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Marine Debris Assessment Expedition

July 20-25, 2009
aboard the R/V Manta

Click on a link below to jump to a specific expedition blog or scroll down the page to read them all.

Monday, July 20 - Jennifer DeBose

Tuesday, July 21 - Scott Fowler

Wednesday, July 22 (a.m.) - Emma Hickerson

Wednesday, July 22 (p.m.) - Jeff Reid

Thursday, July 23 (a.m.) - Russ Green

Thursday, July 23 (p.m.) - Marissa Nuttall

Friday, July 24 (a.m.) - G.P. Schmahl

Friday, July 24 (p.m.) - Ryan Eckert

Saturday, July 25 (a.m.) - Greg McFall

Saturday, July 25 (p.m.) - Doug Kesling

Click here to return to the Expedition page.

Click here to learn more about the Expedition Team.

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Mission Blog
Thursday, July 23, 2009
a.m.

by Russ Green
Thunder Bay National Marine Sanctuary (TBNMS)
Maritime Heritage Coordinator, Technical Diver

Last night Emma and the Flower Garden Banks team briefed us in detail on today's task.  This morning we had a quick recap at 7:30 a.m. and were ready to dive at 9.  The first dive team was myself, Doug and Jeff, with Emma and Marissa as safety divers.  The tasks were straight forward but there were several of them we hoped to accomplish.  The idea is to carry everything you need (slates, tapes, biological sample bags, cutting tools, lift bags, cameras) and prioritize the tasks on the bottom as conditions such as visibility and current allow.

Three men suited up in technical diving gear sitting on the dive bench at the back of the boat.  A fourth man is standing in front of them holding an extra gas cylinder.
Scott, Mauritius and Greg (left to right) getting ready for the second dive of the morning. Standing in front is Jeff holding one of their extra tanks.

The main task today was to survey and assess a derelict shrimp net covering and destroying a significant portion of the deep reef along the Stetson ring.  With video and measurements from this dive the FGBNMS team can determine the best way to ultimately remove the net.   Other tasks included taking samples of specific corals.  Along with our collection bags we carried handy reference cards.  Today we were diving in over 200 feet of water, so taking the guess work out of our sampling is a great idea.  Coming back to the surface to ask questions is not an option! 

As an archeologist one of the most striking things about this expedition is the potential across the entire sanctuary system for a wide range of scientists to bring their skills to bear on a specific project.  Measuring and assessing big stuff (usually shipwrecks) in 200 feet of water is something we do regularly at TBNMS and sizing up the shrimp nets is a bit like that.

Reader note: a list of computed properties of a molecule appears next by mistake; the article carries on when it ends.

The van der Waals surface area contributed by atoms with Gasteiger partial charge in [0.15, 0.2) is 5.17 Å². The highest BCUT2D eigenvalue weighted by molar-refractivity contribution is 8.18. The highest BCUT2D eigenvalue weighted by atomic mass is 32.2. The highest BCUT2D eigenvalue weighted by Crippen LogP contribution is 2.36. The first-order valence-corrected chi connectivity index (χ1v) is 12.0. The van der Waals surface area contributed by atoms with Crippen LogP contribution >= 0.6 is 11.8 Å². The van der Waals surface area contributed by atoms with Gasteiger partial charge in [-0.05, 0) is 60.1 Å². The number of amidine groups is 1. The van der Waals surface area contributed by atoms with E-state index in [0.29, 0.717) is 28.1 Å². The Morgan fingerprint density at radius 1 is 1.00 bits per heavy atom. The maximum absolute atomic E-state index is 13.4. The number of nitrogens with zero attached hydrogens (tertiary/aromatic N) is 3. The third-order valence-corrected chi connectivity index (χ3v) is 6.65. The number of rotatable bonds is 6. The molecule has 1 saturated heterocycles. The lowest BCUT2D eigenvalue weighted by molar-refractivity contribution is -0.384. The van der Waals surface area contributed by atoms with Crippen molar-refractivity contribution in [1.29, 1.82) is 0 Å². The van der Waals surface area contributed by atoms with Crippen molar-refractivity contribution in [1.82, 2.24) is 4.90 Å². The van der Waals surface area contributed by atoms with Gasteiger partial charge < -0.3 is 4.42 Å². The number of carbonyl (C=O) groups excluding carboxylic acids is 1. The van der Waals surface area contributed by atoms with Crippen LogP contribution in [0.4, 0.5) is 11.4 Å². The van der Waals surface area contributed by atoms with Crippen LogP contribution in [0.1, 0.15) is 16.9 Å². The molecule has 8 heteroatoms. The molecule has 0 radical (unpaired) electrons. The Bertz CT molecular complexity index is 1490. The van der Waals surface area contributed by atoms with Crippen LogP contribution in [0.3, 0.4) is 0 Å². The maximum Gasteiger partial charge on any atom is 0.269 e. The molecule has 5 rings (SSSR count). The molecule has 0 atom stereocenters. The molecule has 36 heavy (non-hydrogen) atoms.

The current was running strong, nearly 2 knots (?) so we dropped a marker buoy on the target and the R/V Manta live-boated (was not tied to a mooring buoy) while we made our dive.  Gauging the current, the captiain dropped the dive team upstream of the marker buoy.  We jumped off the boat and free-fell through 200 feet of water, riding the current through the water column and hoping to end up on the target when we hit bottom.  It's a technique we've used while conducting archeology on the USS Monitor in about 230 feet of water off the North Carolina coast.  It's tough to do particularly when trying to land on a target as relatively small as a shrimp net. 

A sediment laden net caught on the bottom of the ocean.  Sponges are visible behind the net and small fish are swimming in front of the net.
Fishing nets snagged on the bottom habitat of Stetson ring.

Today we missed the "drop" and didn't see the net so we spent several minutes looking for coral samples.  The visitbility on the bottom was just a few feet and it became clear that we missed the area where we hoped to find the coral samples.  We finally aborted the dive and made a 40-minute trip to the surface, drifting through the water column and decompressing along the way. 

Three divers in full technical gear floating during a decompression stop in open blue water.  The diver on the right is holding a line that leads to a buoy at the surface.
Greg, Mauritius and Scott (left to right) drifting along at their 15-foot decompression stop. The divers are on pure O2 at this stop. The diver on the right is holding onto a line that leads to a buoy at the surface so that the RHIB can follow along.

A 7-foot long bull shark stopped by as we drifted, so the dive ended with a bit of excitement for the safety diver/biologist who met us at our first deco stop.  This afternoon we'll reassess the sea conditions, adjust our priorities and get the second dive team in the water.